15. Garner is perfectly cast, a pixie of steel. You can see by the stern set of Jane’s lips and by the way, time and again, she just barely represses an eye roll, that she’s tough enough to handle all of this–and yet she knows she shouldn’t have to.
  16. It should be fun – but it isn’t. Ritchie, who wrote the screenplay from a story he conceived with Ivan Atkinson and Marn Davies, veers into territory that’s possibly anti-Semitic and maybe a little racist. It’s all a lark, so we’re not supposed to care, but some of the gags still leave a bitter aftertaste.
  17. There’s nothing exactly like it: It has a bracing, melancholy energy all its own.
  18. As Stewart plays it, Norah’s charismatic, deadpan insouciance feeds her bravery. And it’s just the thing that might get you through Underwater, too.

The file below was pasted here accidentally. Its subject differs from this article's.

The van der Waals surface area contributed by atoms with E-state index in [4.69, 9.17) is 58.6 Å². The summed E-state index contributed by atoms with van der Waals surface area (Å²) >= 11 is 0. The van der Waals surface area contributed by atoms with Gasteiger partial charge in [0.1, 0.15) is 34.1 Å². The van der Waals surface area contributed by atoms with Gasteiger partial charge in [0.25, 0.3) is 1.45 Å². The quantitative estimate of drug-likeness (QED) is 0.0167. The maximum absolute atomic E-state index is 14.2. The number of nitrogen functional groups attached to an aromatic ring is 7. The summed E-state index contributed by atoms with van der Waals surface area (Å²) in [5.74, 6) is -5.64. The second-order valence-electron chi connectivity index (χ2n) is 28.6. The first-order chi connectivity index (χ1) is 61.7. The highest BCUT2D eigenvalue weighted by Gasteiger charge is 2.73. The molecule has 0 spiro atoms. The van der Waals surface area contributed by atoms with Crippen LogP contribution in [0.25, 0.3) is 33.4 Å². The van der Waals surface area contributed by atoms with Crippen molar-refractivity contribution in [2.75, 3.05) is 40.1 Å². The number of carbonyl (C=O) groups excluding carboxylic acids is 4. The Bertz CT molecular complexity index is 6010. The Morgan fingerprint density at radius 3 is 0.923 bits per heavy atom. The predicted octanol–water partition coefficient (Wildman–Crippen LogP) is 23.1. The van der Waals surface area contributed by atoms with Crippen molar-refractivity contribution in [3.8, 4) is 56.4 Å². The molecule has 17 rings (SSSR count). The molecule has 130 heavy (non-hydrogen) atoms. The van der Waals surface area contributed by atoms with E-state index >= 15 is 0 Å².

19. Mendes has made a film that feels wholly alive. It’s a carefully polished picture, not one that strives for gritty realism. But its inherent devotion to life and beauty is part of its power.
  20. With her film adaptation, Gerwig re-embroiders and reinforces that unspoken reassurance. Like Alcott, she leads by example: She has made a film that’s complex and thoughtful but that is also, at every moment, pure pleasure to watch.
  21. Hayward is the very best thing about Cats, a movie that, like cats themselves, is otherwise filled with contradictions. Cats is terrible, but it’s also kind of great. And, to cat-burgle a phrase from Eliot himself, there’s nothing at all to be done about that.
  22. This overloaded finale, directed by J.J. Abrams, is for everybody and nobody, a movie that’s sometimes reasonably entertaining but that mostly feels reverse-engineered to ensure that the feathers of the Star Wars purists remain unruffled. In its anxiety not to offend, it comes off more like fanfiction than the creation of actual professional filmmakers. A bot would be able to pull off a more surprising movie.